I have a memory of an eclipse when I was growing up. The sky dimmed in the middle of a sunny day. I was with my mother. An anomaly in our everyday life. And just a few years ago, the sky stayed bright all night. It was July in Fairbanks, Alaska. A break in our everyday life. The normal in someone else’s. How does it happen? Are you curious?
Block party in the Octopus Garden. A bunch of four-eyes looking up at the moon capturing and releasing the sun. Me and my daughter joining the party. Downtown my son took breaks to run to a parking lot and look up. I sent him my pictures of a bright spot in a dark background. He offered his glasses to others for a look. A couple took them while one or two were fearful. He met the ‘haters’. The ones who like to squash enthusiasm. ‘Why is everyone standing around looking up? What’s the big deal?’ And in fact, solar eclipses happen regularly, with a peak of 5 times in a year. But the usual is 2 full solar eclipses a year. That peak of 5 only happened 25 times in 5000 years. Once a couple of decades before my birth and the next will be a couple of centuries after my death. Maybe an eclipse isn’t the biggest deal in life. But we don’t often get the opportunity to watch a full solar eclipse. And you never know what’s going to turn into a big deal.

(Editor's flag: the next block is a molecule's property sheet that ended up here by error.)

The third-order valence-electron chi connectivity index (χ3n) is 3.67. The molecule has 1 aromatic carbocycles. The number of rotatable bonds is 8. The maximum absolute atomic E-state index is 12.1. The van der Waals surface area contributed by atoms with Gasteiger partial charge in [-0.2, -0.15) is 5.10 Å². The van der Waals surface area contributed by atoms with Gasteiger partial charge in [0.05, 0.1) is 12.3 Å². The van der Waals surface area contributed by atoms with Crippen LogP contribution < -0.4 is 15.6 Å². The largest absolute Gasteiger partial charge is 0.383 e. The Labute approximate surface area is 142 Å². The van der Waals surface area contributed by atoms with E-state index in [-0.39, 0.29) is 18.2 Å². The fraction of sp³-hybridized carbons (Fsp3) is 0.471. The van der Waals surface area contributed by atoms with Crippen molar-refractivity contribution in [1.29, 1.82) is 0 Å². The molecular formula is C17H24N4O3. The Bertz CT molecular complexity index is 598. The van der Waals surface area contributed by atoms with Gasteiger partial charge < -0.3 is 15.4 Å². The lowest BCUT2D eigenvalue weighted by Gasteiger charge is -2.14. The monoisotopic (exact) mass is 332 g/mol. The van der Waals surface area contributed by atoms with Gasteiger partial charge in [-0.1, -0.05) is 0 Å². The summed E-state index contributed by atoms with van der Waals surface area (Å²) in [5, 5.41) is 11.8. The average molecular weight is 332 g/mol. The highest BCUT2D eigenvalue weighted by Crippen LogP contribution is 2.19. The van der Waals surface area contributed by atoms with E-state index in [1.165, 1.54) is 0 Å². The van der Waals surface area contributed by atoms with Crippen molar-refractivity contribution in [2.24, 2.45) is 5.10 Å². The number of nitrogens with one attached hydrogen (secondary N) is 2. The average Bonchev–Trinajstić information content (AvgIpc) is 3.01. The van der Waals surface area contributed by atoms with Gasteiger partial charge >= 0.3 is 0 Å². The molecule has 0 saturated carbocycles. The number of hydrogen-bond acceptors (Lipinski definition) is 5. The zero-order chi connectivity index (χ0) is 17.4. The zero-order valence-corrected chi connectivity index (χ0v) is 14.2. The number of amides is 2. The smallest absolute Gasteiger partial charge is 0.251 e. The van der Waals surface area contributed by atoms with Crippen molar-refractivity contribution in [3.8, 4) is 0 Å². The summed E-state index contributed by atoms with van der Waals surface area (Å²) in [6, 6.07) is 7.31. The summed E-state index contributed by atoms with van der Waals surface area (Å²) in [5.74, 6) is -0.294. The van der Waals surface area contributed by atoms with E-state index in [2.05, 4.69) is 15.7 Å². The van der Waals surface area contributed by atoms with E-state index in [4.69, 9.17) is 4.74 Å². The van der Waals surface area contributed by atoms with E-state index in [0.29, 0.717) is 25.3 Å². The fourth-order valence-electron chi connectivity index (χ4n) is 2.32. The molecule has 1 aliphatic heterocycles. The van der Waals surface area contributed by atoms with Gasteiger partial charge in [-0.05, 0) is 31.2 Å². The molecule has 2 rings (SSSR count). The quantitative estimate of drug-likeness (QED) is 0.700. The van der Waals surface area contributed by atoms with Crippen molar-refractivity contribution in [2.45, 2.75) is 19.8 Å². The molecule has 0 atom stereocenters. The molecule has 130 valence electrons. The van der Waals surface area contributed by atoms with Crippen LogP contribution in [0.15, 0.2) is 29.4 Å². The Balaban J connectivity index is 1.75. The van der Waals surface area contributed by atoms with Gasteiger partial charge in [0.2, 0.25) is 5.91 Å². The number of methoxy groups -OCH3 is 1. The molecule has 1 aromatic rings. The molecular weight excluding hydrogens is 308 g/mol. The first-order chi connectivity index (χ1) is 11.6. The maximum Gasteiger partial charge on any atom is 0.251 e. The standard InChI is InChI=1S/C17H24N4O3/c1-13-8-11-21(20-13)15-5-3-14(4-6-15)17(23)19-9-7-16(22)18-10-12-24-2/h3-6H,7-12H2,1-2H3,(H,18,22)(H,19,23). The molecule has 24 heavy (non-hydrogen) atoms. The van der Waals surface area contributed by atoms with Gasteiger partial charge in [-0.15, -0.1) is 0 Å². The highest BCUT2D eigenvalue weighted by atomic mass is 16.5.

The solar eclipse of August 21, 2017 is a memory. Let the haters hate. They don’t get it. Forget ’em. Share enthusiasm with family and strangers dark glasses.